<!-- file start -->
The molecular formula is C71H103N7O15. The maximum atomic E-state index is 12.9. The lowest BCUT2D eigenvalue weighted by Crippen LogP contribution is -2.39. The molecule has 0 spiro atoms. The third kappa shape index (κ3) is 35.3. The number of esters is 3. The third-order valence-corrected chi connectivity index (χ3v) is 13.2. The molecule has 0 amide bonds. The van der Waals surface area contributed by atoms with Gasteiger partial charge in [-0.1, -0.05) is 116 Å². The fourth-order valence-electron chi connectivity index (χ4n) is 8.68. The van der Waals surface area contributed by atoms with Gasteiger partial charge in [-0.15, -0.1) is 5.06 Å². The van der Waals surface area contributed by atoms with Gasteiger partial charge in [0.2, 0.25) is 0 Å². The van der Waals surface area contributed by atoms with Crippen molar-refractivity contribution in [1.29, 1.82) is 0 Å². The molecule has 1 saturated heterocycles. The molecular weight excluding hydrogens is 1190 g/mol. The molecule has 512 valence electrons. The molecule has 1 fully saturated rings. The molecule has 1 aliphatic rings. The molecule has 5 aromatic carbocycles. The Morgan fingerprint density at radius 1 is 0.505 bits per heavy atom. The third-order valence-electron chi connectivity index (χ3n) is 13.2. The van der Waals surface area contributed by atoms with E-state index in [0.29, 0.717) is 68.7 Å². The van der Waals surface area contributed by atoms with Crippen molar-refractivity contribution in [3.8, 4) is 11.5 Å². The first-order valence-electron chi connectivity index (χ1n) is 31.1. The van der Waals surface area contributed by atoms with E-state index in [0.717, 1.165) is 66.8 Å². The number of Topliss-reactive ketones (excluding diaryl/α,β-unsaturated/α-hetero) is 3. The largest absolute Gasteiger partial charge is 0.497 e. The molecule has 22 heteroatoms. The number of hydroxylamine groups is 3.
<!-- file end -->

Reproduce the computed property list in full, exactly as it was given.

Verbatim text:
The molecular formula is C71H103N7O15. The maximum atomic E-state index is 12.9. The lowest BCUT2D eigenvalue weighted by Crippen LogP contribution is -2.39. The molecule has 0 spiro atoms. The third kappa shape index (κ3) is 35.3. The number of esters is 3. The third-order valence-corrected chi connectivity index (χ3v) is 13.2. The molecule has 0 amide bonds. The van der Waals surface area contributed by atoms with Gasteiger partial charge in [-0.1, -0.05) is 116 Å². The fourth-order valence-electron chi connectivity index (χ4n) is 8.68. The van der Waals surface area contributed by atoms with Gasteiger partial charge in [-0.15, -0.1) is 5.06 Å². The van der Waals surface area contributed by atoms with Gasteiger partial charge in [0.2, 0.25) is 0 Å². The van der Waals surface area contributed by atoms with Crippen molar-refractivity contribution in [1.29, 1.82) is 0 Å². The molecule has 1 saturated heterocycles. The molecular weight excluding hydrogens is 1190 g/mol. The molecule has 512 valence electrons. The molecule has 1 fully saturated rings. The molecule has 1 aliphatic rings. The molecule has 5 aromatic carbocycles. The Morgan fingerprint density at radius 1 is 0.505 bits per heavy atom. The third-order valence-electron chi connectivity index (χ3n) is 13.2. The van der Waals surface area contributed by atoms with E-state index in [0.29, 0.717) is 68.7 Å². The van der Waals surface area contributed by atoms with Crippen molar-refractivity contribution in [3.8, 4) is 11.5 Å². The first-order valence-electron chi connectivity index (χ1n) is 31.1. The van der Waals surface area contributed by atoms with E-state index in [0.717, 1.165) is 66.8 Å². The number of Topliss-reactive ketones (excluding diaryl/α,β-unsaturated/α-hetero) is 3. The largest absolute Gasteiger partial charge is 0.497 e. The molecule has 22 heteroatoms. The number of hydroxylamine groups is 3.